The death toll from extreme fires in California is rising from an unexpected source: Firefighters are committing suicide.
The stress of fighting repeated blazes and seeing bodies of those killed is taxing firefighters’ mental health, fire officials said yesterday at a joint California Senate and Assembly hearing.
It’s “an invisible cost that’s rarely discussed,” Capt. Mike Feyh of the Sacramento Fire Department told state lawmakers.
Last year’s record-breaking Camp Fire in Paradise, north of Sacramento, killed 86 and wiped out the town, the same day another fire killed three in Los Angeles County. Wildfires that raced through Napa, Sonoma and other parts of Northern California’s wine country in 2017 killed 44.
“Firefighters are away from their families for longer periods of time, deployed too often and come across way too many deaths,” Feyh said.
In the case of the Camp Fire, many firefighters lived nearby and knew people who were killed.
“It was very difficult for them as they watched their neighborhoods burned down,” Feyh said. “They battled the wildfire for weeks and were part of the body recovery process. Facing the kind of tragedy can be too big a burden for anybody.”
In California, 46 firefighters and emergency medical workers have committed suicide in the last five years, according to the Firefighter Behavioral Health Alliance, which tracks the deaths.
It’s happening across the country. So far this year for all states combined, 33 firefighters and emergency medical personnel have killed themselves, said Jeff Dill, founder and CEO of the alliance. That follows 513 fire responder suicides nationwide in the previous four years.
Dill said those probably represent a significant undercount. He said it’s estimated that fewer than half of the suicides are reported.
The information on suicides in California came as lawmakers heard from fire officials and local community leaders on what needs to be done as the state faces repeated blazes. Ten of the most destructive fires in state history have happened since 2015. Several people at the hearing said climate change contributed by drying out vegetation and forests and by worsening droughts.
“Fires are burning with greater ferocity and doing more damage than ever before,” said Tony Gossner, fire chief in Santa Rosa, north of San Francisco.
Gov. Gavin Newsom (D) has proposed $769.6 million for fire prevention and added firefighters and equipment in his fiscal 2019-2020 budget. Last year, the California Legislature authorized more than $1 billion over five years for prevention and safety measures, with funds coming out of revenues from the state’s carbon cap-and-trade program.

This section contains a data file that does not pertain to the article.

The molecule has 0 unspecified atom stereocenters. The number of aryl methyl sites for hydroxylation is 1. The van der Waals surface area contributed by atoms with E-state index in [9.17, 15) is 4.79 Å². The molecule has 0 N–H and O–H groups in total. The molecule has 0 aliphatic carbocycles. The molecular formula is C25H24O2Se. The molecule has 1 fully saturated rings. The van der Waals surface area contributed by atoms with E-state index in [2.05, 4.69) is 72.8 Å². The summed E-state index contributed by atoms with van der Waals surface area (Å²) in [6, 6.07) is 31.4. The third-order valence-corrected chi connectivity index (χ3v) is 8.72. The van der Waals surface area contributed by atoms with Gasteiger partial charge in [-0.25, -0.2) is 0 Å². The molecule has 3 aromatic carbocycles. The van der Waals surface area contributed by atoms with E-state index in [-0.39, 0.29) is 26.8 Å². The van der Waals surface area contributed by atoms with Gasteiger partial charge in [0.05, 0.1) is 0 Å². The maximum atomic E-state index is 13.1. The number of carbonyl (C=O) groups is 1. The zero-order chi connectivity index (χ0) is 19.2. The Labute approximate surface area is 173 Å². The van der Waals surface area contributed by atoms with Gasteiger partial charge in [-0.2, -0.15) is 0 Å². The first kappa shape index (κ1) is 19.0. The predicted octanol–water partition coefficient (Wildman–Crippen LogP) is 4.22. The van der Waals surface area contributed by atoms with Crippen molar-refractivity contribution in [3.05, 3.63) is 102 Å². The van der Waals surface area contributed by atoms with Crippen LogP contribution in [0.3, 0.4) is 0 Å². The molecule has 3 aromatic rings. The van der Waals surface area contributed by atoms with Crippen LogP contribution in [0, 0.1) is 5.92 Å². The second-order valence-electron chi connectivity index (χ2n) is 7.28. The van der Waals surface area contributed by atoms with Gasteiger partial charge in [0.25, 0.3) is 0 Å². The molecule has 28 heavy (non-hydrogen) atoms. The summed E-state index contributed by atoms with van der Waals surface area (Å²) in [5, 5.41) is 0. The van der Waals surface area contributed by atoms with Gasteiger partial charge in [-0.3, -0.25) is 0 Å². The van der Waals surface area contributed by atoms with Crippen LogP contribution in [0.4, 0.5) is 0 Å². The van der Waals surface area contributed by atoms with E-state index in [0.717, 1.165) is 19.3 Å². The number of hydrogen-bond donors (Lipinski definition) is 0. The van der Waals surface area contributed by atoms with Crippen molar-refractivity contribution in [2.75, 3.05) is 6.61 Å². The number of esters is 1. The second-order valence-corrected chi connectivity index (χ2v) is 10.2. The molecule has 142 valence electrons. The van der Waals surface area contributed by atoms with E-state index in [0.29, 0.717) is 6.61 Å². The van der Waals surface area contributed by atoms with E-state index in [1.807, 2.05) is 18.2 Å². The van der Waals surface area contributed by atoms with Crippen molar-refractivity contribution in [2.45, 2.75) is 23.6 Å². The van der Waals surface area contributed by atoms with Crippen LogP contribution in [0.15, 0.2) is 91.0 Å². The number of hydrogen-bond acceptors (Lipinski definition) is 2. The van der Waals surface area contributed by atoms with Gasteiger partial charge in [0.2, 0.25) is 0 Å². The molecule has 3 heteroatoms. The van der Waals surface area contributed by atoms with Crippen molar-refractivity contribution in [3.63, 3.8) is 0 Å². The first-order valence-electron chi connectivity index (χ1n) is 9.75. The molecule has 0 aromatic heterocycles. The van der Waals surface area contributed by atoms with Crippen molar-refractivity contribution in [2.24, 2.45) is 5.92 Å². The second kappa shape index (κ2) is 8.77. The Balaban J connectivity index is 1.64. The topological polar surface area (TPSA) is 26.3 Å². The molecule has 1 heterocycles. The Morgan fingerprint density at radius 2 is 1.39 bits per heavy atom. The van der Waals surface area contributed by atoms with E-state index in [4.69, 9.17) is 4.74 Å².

At the hearing, fire officials said they needed more mental health support for emergency workers, both in the field during events and after the fires. They also said they needed more fire suppression personnel overall.
Warning system upgrade needed
Gossner also urged development of a system that could warn of conditions likely to produce the most extreme fires.
Right now, there are “red flag” warnings, where fire stations put engines out in the field. Gossner said the system needs to be refined even further—to have a purple or black flag alert—when there are 40 to 60 mph winds. He said that’s about 1% of fires.
Gossner said he’s talking with San Jose State University and the National Weather Service about how those 1% conditions could be better isolated. Pacific Gas and Electric Co. is installing weather stations, he noted, but while “there’s a lot of people doing a lot of work, I don’t know how integrated it is.”
It’s crucial to spot extreme fires early, he said, because it would allow people to be evacuated sooner.
“If we see a fire that’s moving fast, we’re doing evacuations, we’re not waiting,” Gossner said. “I’m going to give my community every chance I can to get out of there, ‘cause there’s no way you’re going to stop it. You’ve got to get people out of the way and then put the fire out as it comes through.”
Those who deal with fires also talked about the need to work more closely with cellphone companies on backup communications systems. In many of the recent fires, people have been unable to communicate when cellphone coverage dropped.
Telecommunications “is one area that is in many ways a weak link” that affects both the government’s ability to communicate with the public in an emergency and the ability of emergency response officials to communicate with each other, said Mark Ghilarducci, director of Newsom’s Office of Emergency Services.
“That entire system is not owned or controlled by the government,” he said. “It is owned and controlled by the private sector.”
Reprinted from Climatewire with permission from E&E News. E&E provides daily coverage of essential energy and environmental news atwww.eenews.net.